BRIEF DESCRIPTION OF THE DRAWINGS

The drawing is a diagrammatic sectional view illustrating an internal combustion engine including an embodiment of the present invention.

BEST MODE FOR CARRYING OUT THE INVENTION

An integral air compression system 10 for an internal combustion engine 12 having a cylinder block 14 defining a plurality of cylinders 16 is illustrated in the drawing. A head 18 is mounted in closing relation to the cylinder block 14 to define a plurality of combustion chambers, two of which are shown at 20 and 21. A piston 22 is reciprocally movable within each of the cylinders 16 between a top dead center position (TDC) and a bottom dead center position (BDC) to sequentially define an intake stroke, a compression stroke, an expansion stroke, and an exhaust stroke. Exhaust means 26 are shown which are operatively associated with each combustion chamber 20,21 for permitting a flow of gas out of the combustion chambers 20,21 during the exhaust stroke. Fuel injection means (not shown) are operatively associated with each combustion chamber 20,21 for injecting a preselected amount of fuel into the combustion chambers 20,21 during the compression stroke. It should be noted that any other suitable method for adding fuel into the the combustion chambers can be used.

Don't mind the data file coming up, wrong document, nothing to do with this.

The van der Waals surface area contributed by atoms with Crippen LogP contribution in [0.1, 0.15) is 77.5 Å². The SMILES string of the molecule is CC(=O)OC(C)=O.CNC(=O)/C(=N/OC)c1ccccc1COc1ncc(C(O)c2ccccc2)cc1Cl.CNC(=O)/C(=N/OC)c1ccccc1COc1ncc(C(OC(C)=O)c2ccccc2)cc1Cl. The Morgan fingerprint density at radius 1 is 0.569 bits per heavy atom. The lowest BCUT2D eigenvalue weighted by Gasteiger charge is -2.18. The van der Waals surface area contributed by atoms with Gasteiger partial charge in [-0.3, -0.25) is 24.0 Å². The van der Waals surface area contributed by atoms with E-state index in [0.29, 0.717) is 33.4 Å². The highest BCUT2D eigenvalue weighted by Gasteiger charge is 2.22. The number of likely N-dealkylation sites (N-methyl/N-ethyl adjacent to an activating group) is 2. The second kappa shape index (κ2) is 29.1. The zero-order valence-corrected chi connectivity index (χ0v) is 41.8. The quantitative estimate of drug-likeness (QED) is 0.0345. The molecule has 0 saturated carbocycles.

A passage 30 is defined within the head 18 and communicates with the combustion chamber 20. A valve means 32, such as a poppet valve, is disposed within the head 18 for controlling communication between the combustion chamber 20 and the passage 30. The valve means 32 is movable between a normally closed position and an open position. The valve means 32 includes a means 33 for resiliently biasing the valve means 32 to the closed position to interrupt communication between the combustion chamber 20 and the passage 30.